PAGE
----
For all the ink spilled about Trump being a loose cannon, there are no surprises here. Bad relations with Germany if he won were a fait accompli. This is the course Americans chose. Now we get the consequences, for better or worse.
The last 70 years of peace in Europe were pretty boring.
“The times in which we could completely depend on others are on the way out. I’ve experienced that in the last few days,” Merkel told a crowd at an election rally in Munich, southern Germany.
“We Europeans truly have to take our fate into our own hands,” she added…
The chancellor had just returned from a G7 summit which wound up Saturday without a deal between the US and the other six major advanced nations on upholding the 2015 Paris climate accords.
Merkel on Saturday labelled the result of the “six against one” discussion “very difficult, not to say very unsatisfactory”.
Trump made his feelings plain this week. Upbraiding Europe for not meeting its defense obligations under NATO was fair, but doing it without an explicit affirmation of America’s commitment to Article 5 undercut the importance of the alliance. He wouldn’t commit to the Paris Accord on climate change either — also foreseeable given his campaign promises to revisit the treaty — and reportedly told his inner circle that he intends to withdraw from the agreement. He called Germany “very bad” on trade even though German automakers employ more than 100,000 Americans. All of that came amid profound philosophical disagreements about immigration and the fact that Trump palpably seems more interested in better relations with Moscow than with Berlin. Merkel finally took the hint.
Since 1945, the supreme strategic goal in Europe of the USSR and then Russia was the severing of the US-German alliance. Trump delivered.
— David Frum (@davidfrum) May 28, 2017
Believe me, Germany’s future nuclear arsenal will be the best nuclear arsenal. Really terrific!
Maybe this’ll be smoothed over the next time we have a multilateralist Democrat or hawkish Republican in the White House, but I don’t know. If Merkel thought this was nothing more than a Trump-related blip in U.S. relations, would she have made comments as dramatic as these? Right-wing nationalists in the U.S. loathe her for her open-borders policy towards the Middle East and admire various elements of Putinism — his “strength” towards enemies, his image as a defender of Christianity against the leftist/Islamist hordes, his effort to boost nationalists like Trump and Le Pen by sabotaging their electoral opponents. That sentiment will survive Trump’s presidency; the only question is how much of the right will adopt it.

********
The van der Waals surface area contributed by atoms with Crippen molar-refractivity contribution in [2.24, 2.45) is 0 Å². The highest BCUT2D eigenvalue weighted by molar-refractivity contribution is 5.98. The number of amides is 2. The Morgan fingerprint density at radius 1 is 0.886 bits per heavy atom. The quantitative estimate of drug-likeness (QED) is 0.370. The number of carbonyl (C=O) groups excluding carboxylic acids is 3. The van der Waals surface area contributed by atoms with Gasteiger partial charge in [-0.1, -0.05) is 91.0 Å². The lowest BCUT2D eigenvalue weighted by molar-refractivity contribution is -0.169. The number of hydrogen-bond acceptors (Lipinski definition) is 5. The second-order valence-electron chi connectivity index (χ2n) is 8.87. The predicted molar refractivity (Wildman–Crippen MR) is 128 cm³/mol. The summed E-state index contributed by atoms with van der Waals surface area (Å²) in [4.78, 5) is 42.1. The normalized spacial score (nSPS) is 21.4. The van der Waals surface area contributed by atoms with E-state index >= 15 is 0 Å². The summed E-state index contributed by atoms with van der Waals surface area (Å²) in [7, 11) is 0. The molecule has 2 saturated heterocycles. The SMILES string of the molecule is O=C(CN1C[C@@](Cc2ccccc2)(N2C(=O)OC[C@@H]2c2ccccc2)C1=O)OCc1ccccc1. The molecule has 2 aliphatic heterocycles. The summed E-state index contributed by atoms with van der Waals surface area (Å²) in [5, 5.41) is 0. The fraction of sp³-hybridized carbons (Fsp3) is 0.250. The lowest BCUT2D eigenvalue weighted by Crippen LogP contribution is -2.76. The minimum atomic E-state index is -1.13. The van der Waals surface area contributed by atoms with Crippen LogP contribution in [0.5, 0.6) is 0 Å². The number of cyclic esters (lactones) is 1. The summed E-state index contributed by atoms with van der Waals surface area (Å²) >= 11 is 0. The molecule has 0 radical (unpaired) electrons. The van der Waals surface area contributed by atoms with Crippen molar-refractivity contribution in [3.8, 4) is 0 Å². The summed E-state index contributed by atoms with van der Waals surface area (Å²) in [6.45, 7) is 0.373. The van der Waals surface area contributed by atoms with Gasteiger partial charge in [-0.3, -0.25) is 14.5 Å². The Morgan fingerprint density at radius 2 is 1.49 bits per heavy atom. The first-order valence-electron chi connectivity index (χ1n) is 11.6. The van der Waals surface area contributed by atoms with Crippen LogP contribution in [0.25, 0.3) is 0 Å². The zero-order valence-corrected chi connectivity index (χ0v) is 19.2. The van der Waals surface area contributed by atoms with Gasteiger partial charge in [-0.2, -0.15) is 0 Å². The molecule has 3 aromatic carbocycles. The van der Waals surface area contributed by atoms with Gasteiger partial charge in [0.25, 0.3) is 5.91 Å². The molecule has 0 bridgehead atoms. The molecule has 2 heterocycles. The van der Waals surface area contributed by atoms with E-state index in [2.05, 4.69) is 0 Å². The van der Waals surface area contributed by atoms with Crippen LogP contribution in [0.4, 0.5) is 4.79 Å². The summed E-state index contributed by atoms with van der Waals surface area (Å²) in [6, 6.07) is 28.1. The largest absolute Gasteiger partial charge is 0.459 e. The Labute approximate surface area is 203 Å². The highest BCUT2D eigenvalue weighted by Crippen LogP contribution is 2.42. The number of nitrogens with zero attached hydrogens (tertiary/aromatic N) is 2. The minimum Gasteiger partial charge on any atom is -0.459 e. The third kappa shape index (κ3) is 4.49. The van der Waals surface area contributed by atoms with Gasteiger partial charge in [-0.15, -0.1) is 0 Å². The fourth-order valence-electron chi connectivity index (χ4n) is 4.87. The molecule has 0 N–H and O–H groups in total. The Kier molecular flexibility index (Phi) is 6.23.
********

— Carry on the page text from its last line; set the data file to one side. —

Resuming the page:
Democrats, meanwhile, are drifting away from Obama/Clinton-style neoliberalism towards harder leftism, which is skeptical of NATO for its own reasons. Bernie Sanders sounded a lot like Trump at times during the last campaign when discussing NATO, once suggesting that we should build a new alliance for the age of terrorism that incorporates not just NATO allies but Russia as well. The far-left candidate in France’s election, Jean-Luc Melenchon, was also soft on Putin. Trump’s next Democratic opponent will be a Russia hawk for reasons of pure partisanship, because suspicions of collusion between him and Putin run so deep among liberals, but in 2024? Who knows if either party’s nominee will want to revive the U.S.-German anti-Russian alliance, especially if Trump has succeeded in the interim in making some sort of grand bargain with Moscow.
But it’s not all necessarily bad news. Maybe the EU, anchored by the French-German alliance, is built to last — for awhile — and will begin to pick up the burden of providing for its own defense. Germany will develop nuclear weapons so that it’s not outgunned by traditional enemies to its west and east; eastern Europe will begin to militarize more aggressively knowing that U.S. support against Russia is no longer a given and that Berlin won’t play nice forever. So long as the threat from Russia looms large, Europe has a reason to hang together. And what happens long-term if Russia remains a fading power with a weak oil-dependent economy, removing the urgency for friendly relations among European countries? Probably nothing good! But that’s a problem for President Ivanka to worry about circa 2050.
Here’s France’s new president, Emmanuel Macron, at the NATO summit greeting the leader of the new dominant power in Europe. Look at it this way: By 2100, it’ll all be part of the caliphate anyway.